Common prohibitions against caffeine to reduce arrhythmia risk are likely unwarranted, with coffee drinkers not at heightened risk of developing cardiac arrhythmias, a large UK cohort study found.
Instead, each cup of coffee was associated with a 3% lower risk of incident arrhythmia among UK Biobank (a large-scale biomedical database and research resource) participants with a mean follow-up of 4.5 years. Small reductions were observed for atrial fibrillation and/or flutter and supraventricular tachycardia, in particular.
Additionally, a Mendelian randomisation study did not show that caffeine metabolism-related genes modify the relationship between coffee consumption and arrhythmias, reported Dr Gregory Marcus of University of California San Francisco, and colleagues in JAMA Internal Medicine.
“These data suggest that common prohibitions against caffeine to reduce arrhythmia risk are likely unwarranted,” the authors said. They noted that their results are in line with those of other recent studies showing no link between coffee consumption and increased tachyarrhythmias.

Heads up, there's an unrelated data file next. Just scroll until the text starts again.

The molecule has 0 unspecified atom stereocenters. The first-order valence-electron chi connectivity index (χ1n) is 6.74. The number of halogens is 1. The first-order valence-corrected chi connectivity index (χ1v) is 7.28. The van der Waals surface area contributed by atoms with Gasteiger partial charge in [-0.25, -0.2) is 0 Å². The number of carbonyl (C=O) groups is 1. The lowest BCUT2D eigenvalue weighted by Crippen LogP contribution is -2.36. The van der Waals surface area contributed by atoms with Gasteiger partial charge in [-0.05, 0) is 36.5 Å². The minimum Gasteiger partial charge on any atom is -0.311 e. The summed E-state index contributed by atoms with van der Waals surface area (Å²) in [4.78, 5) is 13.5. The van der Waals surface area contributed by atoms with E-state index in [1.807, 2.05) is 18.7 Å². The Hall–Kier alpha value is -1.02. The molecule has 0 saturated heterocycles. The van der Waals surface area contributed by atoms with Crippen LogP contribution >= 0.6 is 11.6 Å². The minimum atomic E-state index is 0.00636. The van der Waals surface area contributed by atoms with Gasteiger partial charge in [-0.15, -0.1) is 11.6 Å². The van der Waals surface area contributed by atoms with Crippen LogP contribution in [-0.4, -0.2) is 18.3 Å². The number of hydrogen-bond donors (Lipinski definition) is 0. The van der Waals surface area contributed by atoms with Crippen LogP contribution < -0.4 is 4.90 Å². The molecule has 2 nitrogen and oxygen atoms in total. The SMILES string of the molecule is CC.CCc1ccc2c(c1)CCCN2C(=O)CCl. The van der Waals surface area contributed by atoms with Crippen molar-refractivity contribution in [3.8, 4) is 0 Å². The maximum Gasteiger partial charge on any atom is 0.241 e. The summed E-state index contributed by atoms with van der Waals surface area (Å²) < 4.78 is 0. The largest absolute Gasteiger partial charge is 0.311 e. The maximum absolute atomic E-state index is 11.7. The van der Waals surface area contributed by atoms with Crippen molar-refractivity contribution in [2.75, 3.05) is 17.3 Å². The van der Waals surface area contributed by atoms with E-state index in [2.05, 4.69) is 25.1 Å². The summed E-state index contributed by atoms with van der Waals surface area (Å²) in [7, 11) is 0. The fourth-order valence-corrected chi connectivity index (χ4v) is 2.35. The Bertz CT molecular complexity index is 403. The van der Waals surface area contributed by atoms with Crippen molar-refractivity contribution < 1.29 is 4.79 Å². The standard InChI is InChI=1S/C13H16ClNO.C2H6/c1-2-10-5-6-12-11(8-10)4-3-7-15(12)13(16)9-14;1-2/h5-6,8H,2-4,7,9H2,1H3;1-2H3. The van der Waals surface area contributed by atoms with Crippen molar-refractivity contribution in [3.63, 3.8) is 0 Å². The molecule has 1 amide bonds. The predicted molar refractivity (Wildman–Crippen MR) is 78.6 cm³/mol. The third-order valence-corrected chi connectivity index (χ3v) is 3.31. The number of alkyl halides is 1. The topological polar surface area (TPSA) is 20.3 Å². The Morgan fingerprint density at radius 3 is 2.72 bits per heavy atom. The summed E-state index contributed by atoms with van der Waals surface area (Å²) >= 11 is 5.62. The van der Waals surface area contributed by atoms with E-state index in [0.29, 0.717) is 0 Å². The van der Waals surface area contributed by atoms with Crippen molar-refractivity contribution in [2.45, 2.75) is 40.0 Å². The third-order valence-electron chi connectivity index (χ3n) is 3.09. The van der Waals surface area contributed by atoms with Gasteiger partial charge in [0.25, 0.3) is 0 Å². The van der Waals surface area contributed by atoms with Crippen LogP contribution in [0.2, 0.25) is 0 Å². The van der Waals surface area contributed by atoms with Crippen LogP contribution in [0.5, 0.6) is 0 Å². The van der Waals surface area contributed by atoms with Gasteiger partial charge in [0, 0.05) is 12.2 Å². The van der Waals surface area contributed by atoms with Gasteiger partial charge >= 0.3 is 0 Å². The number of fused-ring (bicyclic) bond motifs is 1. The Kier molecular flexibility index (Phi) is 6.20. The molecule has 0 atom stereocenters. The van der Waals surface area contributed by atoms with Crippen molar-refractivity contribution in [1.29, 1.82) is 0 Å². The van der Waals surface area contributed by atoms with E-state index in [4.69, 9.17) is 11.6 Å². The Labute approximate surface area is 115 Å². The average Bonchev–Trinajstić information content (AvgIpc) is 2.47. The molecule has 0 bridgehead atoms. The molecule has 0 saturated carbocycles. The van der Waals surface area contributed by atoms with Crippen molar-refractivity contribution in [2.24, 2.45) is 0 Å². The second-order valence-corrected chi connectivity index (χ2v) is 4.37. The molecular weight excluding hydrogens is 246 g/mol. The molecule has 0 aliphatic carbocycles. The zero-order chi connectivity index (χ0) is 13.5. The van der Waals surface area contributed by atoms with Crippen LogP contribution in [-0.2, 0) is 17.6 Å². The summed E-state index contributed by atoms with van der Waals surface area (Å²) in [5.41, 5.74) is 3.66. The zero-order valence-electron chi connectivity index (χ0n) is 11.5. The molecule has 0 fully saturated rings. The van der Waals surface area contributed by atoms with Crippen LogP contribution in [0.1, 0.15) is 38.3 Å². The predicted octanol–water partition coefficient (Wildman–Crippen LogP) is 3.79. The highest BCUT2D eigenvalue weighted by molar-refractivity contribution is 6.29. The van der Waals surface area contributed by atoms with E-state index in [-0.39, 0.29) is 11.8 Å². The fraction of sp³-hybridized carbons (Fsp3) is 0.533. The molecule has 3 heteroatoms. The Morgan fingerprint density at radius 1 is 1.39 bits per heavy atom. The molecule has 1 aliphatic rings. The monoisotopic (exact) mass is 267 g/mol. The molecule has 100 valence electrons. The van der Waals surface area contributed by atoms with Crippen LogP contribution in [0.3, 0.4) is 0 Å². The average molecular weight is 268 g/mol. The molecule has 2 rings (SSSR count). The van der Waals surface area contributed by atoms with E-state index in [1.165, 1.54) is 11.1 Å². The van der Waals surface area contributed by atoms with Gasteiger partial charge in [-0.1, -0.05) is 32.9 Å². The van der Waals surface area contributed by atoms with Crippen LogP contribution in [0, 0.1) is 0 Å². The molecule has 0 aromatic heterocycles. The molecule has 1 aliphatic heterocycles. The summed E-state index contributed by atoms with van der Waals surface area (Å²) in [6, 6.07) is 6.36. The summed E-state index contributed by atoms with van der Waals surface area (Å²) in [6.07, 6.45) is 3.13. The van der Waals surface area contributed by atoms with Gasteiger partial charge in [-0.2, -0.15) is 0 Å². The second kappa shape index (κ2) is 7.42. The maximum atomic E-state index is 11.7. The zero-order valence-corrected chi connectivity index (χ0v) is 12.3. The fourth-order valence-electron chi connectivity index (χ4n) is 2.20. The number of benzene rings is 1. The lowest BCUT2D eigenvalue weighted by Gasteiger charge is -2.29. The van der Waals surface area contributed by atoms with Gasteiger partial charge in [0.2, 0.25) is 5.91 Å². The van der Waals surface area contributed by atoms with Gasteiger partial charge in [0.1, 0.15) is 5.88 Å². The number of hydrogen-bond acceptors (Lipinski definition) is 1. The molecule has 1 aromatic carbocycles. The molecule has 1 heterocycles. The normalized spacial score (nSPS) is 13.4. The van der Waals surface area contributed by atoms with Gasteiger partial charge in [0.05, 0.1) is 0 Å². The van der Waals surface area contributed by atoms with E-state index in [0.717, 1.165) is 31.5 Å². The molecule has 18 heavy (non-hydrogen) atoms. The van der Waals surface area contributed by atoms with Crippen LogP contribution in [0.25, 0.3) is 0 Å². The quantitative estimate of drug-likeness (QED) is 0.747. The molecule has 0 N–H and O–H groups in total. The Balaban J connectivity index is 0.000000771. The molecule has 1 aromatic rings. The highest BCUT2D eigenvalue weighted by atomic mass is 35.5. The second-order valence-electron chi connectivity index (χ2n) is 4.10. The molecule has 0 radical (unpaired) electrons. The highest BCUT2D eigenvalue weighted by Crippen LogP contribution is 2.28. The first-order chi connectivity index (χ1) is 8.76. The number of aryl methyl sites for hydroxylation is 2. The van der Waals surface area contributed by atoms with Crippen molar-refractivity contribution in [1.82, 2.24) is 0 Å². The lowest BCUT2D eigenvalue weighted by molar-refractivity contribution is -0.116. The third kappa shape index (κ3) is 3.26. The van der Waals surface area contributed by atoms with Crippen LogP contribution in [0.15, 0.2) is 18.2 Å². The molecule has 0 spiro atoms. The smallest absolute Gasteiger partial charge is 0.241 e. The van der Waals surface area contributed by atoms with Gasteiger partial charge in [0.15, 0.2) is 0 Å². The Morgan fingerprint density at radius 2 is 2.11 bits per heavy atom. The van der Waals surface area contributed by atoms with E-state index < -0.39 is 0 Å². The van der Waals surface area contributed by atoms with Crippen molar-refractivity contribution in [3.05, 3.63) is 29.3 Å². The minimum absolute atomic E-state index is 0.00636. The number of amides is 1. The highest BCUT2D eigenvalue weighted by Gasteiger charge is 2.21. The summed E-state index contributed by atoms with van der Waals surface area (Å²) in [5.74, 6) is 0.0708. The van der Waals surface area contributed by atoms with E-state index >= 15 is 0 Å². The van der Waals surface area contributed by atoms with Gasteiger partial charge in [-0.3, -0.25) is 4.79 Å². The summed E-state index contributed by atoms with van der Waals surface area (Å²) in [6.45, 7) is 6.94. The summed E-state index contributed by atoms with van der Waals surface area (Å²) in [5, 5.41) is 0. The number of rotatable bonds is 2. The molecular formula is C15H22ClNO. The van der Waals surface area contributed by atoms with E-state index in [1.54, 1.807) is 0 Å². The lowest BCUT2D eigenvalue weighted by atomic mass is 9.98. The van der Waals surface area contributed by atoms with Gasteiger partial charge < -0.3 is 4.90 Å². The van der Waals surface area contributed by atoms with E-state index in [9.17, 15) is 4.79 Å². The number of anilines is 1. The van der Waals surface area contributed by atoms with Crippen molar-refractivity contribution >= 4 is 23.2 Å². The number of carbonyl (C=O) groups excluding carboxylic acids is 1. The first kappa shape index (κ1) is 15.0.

Marcus’ group cited some potential mechanisms for coffee's observed anti-arrhythmic effects in the study, namely its prolongation of left atrial effective refractory periods, blocking of adenosine receptors, antioxidant and anti-inflammatory properties, and catecholaminergic properties.
“Health care professionals can reassure patients that there is no evidence that drinking coffee increases the risk for developing arrhythmias. This is particularly important for the many patients with benign palpitations who are devastated when they think, or are told, that they have to stop drinking coffee,” according to their commentary.
The UK Biobank included more than 500,000 participants. Median coffee consumption was 2 cups per day, though 22.1% did not drink coffee.
Marcus and colleagues counted 386,258 people (mean age 56; 52.3% women; over 90% white) without a prior diagnosis of arrhythmia in their analysis. People who drank more coffee were more likely to be older, white, and male. As a group, they also tended to report more peripheral artery disease, cancer, smoking, and alcohol drinking.